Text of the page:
When El Salvador went public sharing the news of how it had accepted Bitcoin as a legal tender, the world sent mixed reactions back. The Latin American countries rejoiced at the news, but Europe and US personnel didn’t take it as a delighted piece of news. Part of it has to do with the general acceptability of Bitcoin in the world and the rest of the nations, and part of it has to do with the fear of the fiat money losing its worth in the face of mass Bitcoin adoption.
This might not be chanted with as much bravado as other financial settlements are, but it is indeed the very motivation behind the elite nations dismissing the idea of Bitcoin altogether.
Some regions still to this date exhibit the idea of cryptocurrency as extremely dangerous and out of proportion; some even tend to it as a speculative investment vehicle not to be boarded. The most recent example would be the refusal of the World Bank to helping El Salvador with their latest financial integration featuring Bitcoin on the grounds of Bitcoin being disabling for the environment and for its transparency shortcomings.
Bitcoin Adoption might not be Affected
Anthony Pompliano, who runs a very good podcast about cryptocurrency, says that governments are about three to six years behind the crypto industry. They don’t even have any professional clue whether Bitcoin will soar high in terms of price performance over the years or it will emerge as a better form of digital money and competing hard against fiat money. This is the very problem that Bitcoin finds itself in with governments not having enough knowledge, a nurturing ecosystem in terms of introducing more healthy and remarkable policies for Bitcoin and other cryptocurrencies.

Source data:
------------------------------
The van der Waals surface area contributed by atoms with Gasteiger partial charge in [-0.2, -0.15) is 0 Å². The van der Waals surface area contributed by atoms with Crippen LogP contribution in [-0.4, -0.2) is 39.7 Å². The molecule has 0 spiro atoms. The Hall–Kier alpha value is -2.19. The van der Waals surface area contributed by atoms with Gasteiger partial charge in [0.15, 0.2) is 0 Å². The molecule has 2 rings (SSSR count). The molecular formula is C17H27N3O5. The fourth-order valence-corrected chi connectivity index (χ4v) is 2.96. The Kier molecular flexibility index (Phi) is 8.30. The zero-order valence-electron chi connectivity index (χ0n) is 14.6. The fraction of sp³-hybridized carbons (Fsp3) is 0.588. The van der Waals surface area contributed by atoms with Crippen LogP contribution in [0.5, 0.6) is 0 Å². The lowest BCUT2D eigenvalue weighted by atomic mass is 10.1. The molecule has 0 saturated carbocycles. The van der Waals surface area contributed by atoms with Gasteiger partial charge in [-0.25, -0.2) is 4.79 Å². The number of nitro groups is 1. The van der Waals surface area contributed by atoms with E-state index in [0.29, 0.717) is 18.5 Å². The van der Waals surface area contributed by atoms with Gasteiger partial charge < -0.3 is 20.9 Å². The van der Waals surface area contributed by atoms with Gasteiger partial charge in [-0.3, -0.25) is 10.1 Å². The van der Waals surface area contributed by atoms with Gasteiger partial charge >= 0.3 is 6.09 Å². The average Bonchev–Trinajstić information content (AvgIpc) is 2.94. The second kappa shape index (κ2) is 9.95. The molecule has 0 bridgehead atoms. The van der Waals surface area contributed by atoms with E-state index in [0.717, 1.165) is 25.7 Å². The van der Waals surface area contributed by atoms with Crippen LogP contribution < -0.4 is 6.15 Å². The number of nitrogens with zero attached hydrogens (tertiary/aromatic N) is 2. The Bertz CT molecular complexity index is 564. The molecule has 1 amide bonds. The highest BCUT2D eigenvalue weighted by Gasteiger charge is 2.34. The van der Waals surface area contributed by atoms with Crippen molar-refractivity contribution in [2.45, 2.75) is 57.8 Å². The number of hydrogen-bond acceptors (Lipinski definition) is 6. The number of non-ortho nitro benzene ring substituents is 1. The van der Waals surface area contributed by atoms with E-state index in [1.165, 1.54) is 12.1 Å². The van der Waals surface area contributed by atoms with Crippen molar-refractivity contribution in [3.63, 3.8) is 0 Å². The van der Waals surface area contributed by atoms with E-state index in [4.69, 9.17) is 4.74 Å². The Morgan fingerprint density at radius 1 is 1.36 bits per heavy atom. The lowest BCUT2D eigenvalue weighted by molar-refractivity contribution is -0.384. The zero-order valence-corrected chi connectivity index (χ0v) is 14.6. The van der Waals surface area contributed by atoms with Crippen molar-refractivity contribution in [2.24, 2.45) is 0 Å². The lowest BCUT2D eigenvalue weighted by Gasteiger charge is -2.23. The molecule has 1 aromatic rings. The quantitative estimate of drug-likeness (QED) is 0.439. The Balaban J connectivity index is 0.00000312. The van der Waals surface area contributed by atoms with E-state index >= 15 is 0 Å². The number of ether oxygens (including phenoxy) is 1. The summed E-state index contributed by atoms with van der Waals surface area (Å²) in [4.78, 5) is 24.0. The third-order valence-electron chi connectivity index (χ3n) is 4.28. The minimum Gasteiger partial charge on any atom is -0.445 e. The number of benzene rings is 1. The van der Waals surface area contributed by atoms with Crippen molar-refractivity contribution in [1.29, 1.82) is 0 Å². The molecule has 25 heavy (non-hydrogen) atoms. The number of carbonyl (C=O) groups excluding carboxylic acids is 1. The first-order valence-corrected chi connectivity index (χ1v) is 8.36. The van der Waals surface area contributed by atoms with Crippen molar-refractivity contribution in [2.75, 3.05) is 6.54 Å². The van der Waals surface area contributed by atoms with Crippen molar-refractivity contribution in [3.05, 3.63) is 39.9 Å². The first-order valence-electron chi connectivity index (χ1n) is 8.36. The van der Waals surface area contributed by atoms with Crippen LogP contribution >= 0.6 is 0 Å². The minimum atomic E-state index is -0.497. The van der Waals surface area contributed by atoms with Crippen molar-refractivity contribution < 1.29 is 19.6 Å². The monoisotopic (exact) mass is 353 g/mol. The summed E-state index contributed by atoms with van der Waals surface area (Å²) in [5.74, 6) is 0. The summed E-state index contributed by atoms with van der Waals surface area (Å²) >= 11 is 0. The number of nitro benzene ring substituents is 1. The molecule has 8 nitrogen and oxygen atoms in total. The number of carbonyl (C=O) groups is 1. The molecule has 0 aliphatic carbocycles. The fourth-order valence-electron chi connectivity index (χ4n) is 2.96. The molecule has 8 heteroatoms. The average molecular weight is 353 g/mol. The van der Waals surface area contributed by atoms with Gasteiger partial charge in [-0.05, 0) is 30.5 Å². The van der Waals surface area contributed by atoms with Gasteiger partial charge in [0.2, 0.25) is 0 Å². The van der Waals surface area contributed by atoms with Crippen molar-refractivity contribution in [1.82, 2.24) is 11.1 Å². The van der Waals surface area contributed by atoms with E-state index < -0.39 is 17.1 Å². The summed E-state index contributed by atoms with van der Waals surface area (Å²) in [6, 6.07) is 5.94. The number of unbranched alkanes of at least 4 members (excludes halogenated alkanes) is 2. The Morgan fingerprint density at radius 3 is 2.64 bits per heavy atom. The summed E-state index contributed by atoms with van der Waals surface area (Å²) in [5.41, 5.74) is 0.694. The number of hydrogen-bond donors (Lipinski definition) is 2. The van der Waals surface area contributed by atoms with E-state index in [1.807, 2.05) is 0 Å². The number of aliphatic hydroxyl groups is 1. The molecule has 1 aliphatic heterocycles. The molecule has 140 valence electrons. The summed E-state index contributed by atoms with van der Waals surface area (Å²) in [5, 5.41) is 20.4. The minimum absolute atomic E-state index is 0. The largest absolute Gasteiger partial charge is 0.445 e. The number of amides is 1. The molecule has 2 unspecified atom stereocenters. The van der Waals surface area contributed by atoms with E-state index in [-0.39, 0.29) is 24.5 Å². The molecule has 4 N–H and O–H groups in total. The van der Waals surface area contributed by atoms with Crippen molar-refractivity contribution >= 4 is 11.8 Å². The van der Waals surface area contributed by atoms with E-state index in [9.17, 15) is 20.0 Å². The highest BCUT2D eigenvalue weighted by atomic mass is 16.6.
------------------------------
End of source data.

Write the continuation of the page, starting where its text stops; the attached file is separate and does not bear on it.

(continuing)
It is not like the world didn’t have any environmental concerns before cryptocurrency came into effect; there were some pretty severe challenges present at the time concerning the environment. And as for the speculative modes of investment, you can count about hundreds of these schemes present before Bitcoin ever made it to the internet. The real problem is not the environmental issues and speculative nature of the crypto market; it is the stubbornness of the governments to change their stance over the use of digital money and letting go of their fiat roots.